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Passover

How and Why We Remember

The people of a certain culture devote an entire week of each year to commemorating one of the worst parts of their history. They taste bitter things to appreciate the suffering of their ancestors. They consciously abstain from consuming bread to remind themselves what was eatenor rather, what was not eaten. They mourn the deaths of their ancient oppressors. They drink the metaphorical tears of their forefathers and foremothers. And year after year after year, they gather around tables to recount the suffering and the humiliation and the turmoil of their own people.

Seder Plate

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Seder plate for Passover.
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Seder plate for Passover.

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Eliana Melmed with her two great-grandmothers.

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Eliana Melmed with her two great-grandmothers.

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Esther Broner "made room for us at the table by creating a whole new one—a Seder table at which women’s voices were heard.”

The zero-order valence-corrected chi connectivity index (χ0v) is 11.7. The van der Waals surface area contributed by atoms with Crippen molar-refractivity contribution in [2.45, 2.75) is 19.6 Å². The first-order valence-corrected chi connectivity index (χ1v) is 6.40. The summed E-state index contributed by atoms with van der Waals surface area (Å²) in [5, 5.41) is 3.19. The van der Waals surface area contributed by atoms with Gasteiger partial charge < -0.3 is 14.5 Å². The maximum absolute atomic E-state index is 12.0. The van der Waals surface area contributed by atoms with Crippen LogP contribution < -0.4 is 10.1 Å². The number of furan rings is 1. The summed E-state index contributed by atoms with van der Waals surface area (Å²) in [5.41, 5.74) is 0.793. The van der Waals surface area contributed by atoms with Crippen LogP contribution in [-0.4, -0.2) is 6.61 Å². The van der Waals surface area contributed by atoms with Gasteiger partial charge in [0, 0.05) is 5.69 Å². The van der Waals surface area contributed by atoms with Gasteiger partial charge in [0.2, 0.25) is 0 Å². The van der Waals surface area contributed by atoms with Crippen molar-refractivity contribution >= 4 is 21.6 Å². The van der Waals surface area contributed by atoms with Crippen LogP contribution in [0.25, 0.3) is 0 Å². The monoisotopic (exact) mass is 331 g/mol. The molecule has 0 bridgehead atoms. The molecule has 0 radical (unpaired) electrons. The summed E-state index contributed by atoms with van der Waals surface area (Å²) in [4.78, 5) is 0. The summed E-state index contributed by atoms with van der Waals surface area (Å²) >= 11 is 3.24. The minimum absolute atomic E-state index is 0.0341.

Seder Sisters' Women's Passover Video

E.M. Broner talks about the Seder Sisters’ Women’s Passover, 2000. 
Courtesy of E. M. Broner

E.M. Broner talks about the Seder Sisters’ Women’s Passover, 2000. 
Courtesy of E. M. Broner

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Passover in Charleston

I went to Charleston, South Carolina during the week of Passover to escape the fact that this year my holiday didn’t really feel like a holiday. My three kids were with their father for the week, according to the custody schedule. My parents and siblings were in Israel, and I’d decided not to join them there.

My boyfriend and I had picked Charleston because it was a city I’d never been to and as a Southerner myself, I’d always wanted to visit. But until now, it had never made it to the top of the list – and indeed, my own sense of myself as a Southerner was fading. The longer I lived away – in New York and now in Boston - the less present that personal and family history felt, more a piece of where I come from, but less and less who I am.

Charleston Plantation

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The Charleston Plantation.

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JWA use only on jwa.org

The Charleston Plantation.

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How to cite this page

Jewish Women's Archive. "Passover." (Viewed on February 11, 2016) <http://jwa.org/topics/passover>.

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